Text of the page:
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Diasporas and outsourcing : evidence from oDesk and India (English)

This paper examines the role of the Indian diaspora in the outsourcing of work to India. The data are taken from oDesk, the world's largest online platform for outsourced contracts. Despite oDesk minimizing many of the frictions that diaspora connections have traditionally overcome, diaspora connections still matter on oDesk, with ethnic Indians substantially more likely to choose a worker in India. This higher placement is the result of a greater likelihood of choosing India for the initial contract, due in large part to taste-based preferences, and substantial path dependence in location choices. The paper further examines wage and performance outcomes of outsourcing as a function of ethnic connections.


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    Kerr,William Robert, Ghani,Syed Ejaz, Stanton,Christopher Thomas

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    Policy Research Working Paper

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    South Asia,

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    Diasporas and outsourcing : evidence from oDesk and India

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    Poverty Reduction & Economic Management;Diaspora;initial contract;shares of contract;country of birth;trade in services;linear probability model;types of contract;foreign direct investment;international labor mobility;evidence of performance;pay and performance;human resource decisions;Innovation and Entrepreneurship;access to information;level of performance;firm size distribution;fixed effect;ethnic group;Labor Market;performance outcome;contract form;path dependency;standard error;diaspora network;indicator variable;economic exchange;web development;job opportunities;trade flow;online platform;job opportunity;wage effect;outsourcing work;public feedback;bargaining power;social network;advanced economy;cost advantage;performance effect;hourly wage;contract work;descriptive statistic;ethnic origin;sample mean;employment relationship;high wage;diaspora community;diaspora population;telephone line;online system;downward bias;diaspora measure;population level;sample period;migrant stock;positive value;Mobile Apps;transaction fee;Technology Diffusion;measurement error;contract opportunity;multiple sources;world market;knowledge flow;contract volumes;point estimate;indian population;gravity framework;weighted average;market condition;geographic location;trade literature;online consumer;previous work;diaspora effect;wage decline;administrative support;high-tech sector;market rate;electronic employment;competitive environment;average wage;computer terminal;billing system;source country;performance difference;empirical model;standard deviation;research purposes;international exchange;information problem;worker quality;individual company;banking facilities;future research;incremental innovation;cultural sensitivities;International Trade;hourly rate;cross-border financing;graphic design;skilled immigrant;Technology Transfer;economic integration;legal regulation;foreign location;instant access;knowledge diffusion;monitor performance;contract duration;analytical techniques;language skill;emerging economy;Emerging economies;referral service;job description;good performance;alternative route;information asymmetry;robustness check;total sample;performance metrics;log wage;search result;wage determination;experienced worker;relative magnitude;indian context;path dependence;immigration status;population census;labor service;business model;financial crisis;upper bind;unique visit;internet traffic;learning process;experimental study;inexperienced worker;outsourcing decision;open access;individual account;development policy;independent variable;performance rating;job applicants;start-up company;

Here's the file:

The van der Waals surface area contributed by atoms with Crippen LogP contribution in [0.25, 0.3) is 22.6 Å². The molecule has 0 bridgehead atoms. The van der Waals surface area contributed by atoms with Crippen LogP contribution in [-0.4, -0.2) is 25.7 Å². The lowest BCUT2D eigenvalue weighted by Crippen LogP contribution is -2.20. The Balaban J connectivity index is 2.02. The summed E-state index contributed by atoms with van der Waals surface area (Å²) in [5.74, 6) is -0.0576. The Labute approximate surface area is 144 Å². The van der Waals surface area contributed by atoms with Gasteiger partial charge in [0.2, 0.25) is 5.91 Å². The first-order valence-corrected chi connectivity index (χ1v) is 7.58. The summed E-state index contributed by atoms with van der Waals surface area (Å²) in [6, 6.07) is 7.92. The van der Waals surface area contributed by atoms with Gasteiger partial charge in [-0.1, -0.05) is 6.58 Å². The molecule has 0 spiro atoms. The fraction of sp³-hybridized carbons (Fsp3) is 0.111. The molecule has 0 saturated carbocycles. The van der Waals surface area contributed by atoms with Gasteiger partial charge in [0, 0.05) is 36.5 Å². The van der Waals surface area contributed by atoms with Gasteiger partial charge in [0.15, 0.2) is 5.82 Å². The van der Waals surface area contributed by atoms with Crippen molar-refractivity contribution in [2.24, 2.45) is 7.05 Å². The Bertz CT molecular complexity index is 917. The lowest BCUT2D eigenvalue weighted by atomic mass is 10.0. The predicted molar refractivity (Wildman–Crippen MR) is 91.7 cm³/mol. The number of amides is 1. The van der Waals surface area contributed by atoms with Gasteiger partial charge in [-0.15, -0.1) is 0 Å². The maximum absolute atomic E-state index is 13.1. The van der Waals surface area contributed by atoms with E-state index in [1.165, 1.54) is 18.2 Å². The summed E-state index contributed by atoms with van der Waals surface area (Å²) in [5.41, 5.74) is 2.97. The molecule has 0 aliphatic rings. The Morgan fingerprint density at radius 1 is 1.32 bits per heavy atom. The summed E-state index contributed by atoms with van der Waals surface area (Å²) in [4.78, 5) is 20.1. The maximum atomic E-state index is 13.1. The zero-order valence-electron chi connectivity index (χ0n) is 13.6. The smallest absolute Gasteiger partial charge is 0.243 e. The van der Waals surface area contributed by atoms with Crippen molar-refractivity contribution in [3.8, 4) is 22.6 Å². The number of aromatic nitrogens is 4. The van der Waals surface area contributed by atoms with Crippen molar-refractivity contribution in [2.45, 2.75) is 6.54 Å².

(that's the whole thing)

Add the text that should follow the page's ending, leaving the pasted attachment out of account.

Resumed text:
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Kerr,William Robert Ghani,Syed Ejaz Stanton,Christopher Thomas

Diasporas and outsourcing : evidence from oDesk and India (English). Policy Research working paper ; no. WPS 6403 Washington, D.C. : World Bank Group.